For me, it seems that the most enduring legacy of postmodernism is a general weakening of thinking, even among people who don’t really know what postmodernism was. And the reason for this was that people became too strongly conditioned by (what for a long time was) the dominant anti-Truth totemic trope of postmodernist culture.
At the heart of this broken programme lies what I think is a linguistic confusion given to us by language. Even though we use the same word ‘truth’ for both historical truth (a statement about what happened can be false or partially true, never 100% true) and mathematical truth (a logical property of a statement within a system, all of which can be painfully close to tautology), the postmodernists took it instead as if it related to political truth (of which there is no such thing). As a result, I think one of the central conceits of the postmodernist parade was founded on a misunderstanding of what Truth is: for the ‘Truth’ they railed against was simply their political straw man, propped up solely to be ripped down. And it was always the wrong kind of Truth.
All of which would be no more than a sidenote, were it not for the fact (in my opinion, at least) that there remains a widespread distrust of Truth – that it is actually Patriarchal Truth (or at least Grand Old White Male Truth), subtly lodged in our minds by the unwilling pawns of the dominant cultural hegemony like a false memory.
Yet when we examine objects from the past – whether a building, a document, a dress, or an unsolved ciphertext – There Is A Single Truth about what happened, and the ineluctable combination of prolonged careful observation and clear focused thought can almost always bring us closer to it.
At the same time, there are plenty of bad questions that people attempt to pass off as historical inquiry: “Why did that happen?”, “What was X thinking?”, “What was X’s ultimate intention?”, “Is it the illustrated diary of a teenage space alien?” (I kid you not). In each case, these almost always have broadly the kind of Grand Narrative derided by postmodernists as their jelly skeleton: the only real historical inquiry is about that which happened, everything else is just pretension and Hollywood.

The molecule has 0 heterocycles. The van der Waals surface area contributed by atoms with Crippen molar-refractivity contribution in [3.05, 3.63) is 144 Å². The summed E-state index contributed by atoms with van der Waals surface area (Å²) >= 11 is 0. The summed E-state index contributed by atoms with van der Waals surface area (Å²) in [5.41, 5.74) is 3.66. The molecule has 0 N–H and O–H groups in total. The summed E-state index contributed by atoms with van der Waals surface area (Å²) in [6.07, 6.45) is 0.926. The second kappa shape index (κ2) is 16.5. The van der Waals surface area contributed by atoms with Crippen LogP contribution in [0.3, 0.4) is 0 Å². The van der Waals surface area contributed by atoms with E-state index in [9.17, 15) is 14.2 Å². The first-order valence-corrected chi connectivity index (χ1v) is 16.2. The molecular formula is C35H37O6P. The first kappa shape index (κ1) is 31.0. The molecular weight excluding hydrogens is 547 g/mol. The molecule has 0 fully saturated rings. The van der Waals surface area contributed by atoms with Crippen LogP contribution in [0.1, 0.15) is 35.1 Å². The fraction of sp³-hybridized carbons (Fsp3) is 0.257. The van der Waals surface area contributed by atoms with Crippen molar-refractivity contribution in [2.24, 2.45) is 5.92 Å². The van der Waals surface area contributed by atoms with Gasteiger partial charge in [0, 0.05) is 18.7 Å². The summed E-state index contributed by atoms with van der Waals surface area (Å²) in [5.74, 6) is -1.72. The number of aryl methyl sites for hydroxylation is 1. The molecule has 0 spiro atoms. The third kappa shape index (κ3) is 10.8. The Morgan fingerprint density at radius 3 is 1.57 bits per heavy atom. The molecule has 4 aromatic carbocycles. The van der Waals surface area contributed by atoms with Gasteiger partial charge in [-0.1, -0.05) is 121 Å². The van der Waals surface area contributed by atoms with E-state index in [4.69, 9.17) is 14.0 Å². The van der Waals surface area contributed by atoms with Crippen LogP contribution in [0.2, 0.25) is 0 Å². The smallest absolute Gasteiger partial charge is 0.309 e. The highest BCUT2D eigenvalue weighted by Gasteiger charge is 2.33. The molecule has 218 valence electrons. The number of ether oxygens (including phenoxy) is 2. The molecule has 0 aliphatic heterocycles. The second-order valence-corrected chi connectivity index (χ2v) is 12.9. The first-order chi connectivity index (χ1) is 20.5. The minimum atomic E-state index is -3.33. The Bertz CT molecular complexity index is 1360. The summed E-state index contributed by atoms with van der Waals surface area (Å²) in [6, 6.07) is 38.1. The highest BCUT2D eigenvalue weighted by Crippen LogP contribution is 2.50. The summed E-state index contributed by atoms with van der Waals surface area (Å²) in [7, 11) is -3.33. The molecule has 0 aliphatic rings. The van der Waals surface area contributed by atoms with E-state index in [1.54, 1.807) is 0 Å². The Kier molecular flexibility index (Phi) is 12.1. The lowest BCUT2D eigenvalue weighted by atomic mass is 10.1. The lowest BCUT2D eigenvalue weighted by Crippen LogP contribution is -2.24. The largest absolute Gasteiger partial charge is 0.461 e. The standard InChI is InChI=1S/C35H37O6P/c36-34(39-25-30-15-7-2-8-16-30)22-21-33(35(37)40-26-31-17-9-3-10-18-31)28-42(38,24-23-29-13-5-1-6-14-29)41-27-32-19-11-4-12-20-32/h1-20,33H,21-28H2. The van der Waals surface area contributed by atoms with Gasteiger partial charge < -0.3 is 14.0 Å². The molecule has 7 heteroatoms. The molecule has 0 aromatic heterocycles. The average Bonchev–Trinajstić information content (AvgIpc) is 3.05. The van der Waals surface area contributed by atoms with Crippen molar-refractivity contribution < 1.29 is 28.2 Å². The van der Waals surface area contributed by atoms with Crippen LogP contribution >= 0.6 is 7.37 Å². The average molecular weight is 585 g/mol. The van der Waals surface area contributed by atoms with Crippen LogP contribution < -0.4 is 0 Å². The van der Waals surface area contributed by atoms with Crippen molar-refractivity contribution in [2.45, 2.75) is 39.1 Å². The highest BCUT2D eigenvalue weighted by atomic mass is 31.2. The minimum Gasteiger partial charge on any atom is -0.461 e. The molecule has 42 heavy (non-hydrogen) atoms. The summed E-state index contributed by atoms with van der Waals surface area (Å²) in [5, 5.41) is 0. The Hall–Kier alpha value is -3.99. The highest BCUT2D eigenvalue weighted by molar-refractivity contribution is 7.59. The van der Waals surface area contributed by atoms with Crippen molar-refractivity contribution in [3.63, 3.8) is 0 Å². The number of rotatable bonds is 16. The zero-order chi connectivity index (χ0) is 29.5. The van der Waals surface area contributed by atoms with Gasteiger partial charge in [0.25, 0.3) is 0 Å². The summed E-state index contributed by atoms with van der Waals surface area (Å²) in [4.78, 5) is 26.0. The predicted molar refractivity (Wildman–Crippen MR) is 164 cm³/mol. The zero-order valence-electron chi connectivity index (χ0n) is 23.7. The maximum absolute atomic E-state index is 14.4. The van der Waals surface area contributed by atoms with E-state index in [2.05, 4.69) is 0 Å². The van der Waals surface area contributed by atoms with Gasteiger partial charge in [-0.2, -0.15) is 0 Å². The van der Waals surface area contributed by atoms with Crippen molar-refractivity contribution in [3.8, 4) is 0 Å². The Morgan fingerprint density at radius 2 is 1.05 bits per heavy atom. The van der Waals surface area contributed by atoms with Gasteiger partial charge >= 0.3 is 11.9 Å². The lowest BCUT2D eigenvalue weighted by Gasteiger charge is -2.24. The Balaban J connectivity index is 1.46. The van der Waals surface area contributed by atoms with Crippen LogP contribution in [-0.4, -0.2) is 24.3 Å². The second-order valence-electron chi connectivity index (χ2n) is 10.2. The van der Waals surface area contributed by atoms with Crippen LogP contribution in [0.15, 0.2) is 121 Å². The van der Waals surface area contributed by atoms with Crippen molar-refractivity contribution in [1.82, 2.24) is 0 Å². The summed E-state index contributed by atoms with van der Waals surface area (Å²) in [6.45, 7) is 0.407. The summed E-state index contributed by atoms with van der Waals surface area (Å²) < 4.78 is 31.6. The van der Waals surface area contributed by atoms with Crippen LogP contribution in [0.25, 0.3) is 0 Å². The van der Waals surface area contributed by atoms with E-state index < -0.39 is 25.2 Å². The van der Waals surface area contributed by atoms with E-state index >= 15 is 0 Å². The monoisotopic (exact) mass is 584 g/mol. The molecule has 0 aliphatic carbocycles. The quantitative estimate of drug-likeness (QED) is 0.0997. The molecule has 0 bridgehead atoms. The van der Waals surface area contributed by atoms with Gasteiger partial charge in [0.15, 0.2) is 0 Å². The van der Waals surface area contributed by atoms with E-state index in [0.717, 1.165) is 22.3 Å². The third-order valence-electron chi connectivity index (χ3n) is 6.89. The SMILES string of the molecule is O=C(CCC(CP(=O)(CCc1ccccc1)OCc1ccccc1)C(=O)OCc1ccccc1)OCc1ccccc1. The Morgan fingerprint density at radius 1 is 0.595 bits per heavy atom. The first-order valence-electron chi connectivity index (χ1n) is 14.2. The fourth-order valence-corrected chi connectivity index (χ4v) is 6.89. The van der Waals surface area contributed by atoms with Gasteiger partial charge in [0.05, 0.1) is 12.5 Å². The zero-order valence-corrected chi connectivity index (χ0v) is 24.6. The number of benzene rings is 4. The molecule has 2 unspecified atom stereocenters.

So perhaps we can forgive the postmodernists for one thing: even if they did misunderstand Truth completely, there are still plenty of ludicrous Grand Narratives out there being passed off as Grand Facts which we should learn how to resist. 🙂
If you don’t take my word for it that postmodernism has weakened people’s thinking, here’s a (black) mirror to hold up to the world. The (just now arriving) Season 11 of the X-Files (discussed on The Verge here) has Dr They talking to our old friend Fox M:
“Your time has passed,” They tells Mulder. “We’re now living in a post-coverup, post-conspiracy age. The public no longer knows what’s meant by the truth. No one can tell the difference anymore between what’s real and what’s fake.”
“There’s still an objective truth,” Mulder insists.
And (of course) Mulder is shown to be correct… though probably not in a way that he and Scully can prove to anyone. The Truth is indeed still out there, though – as always – proof remains hard.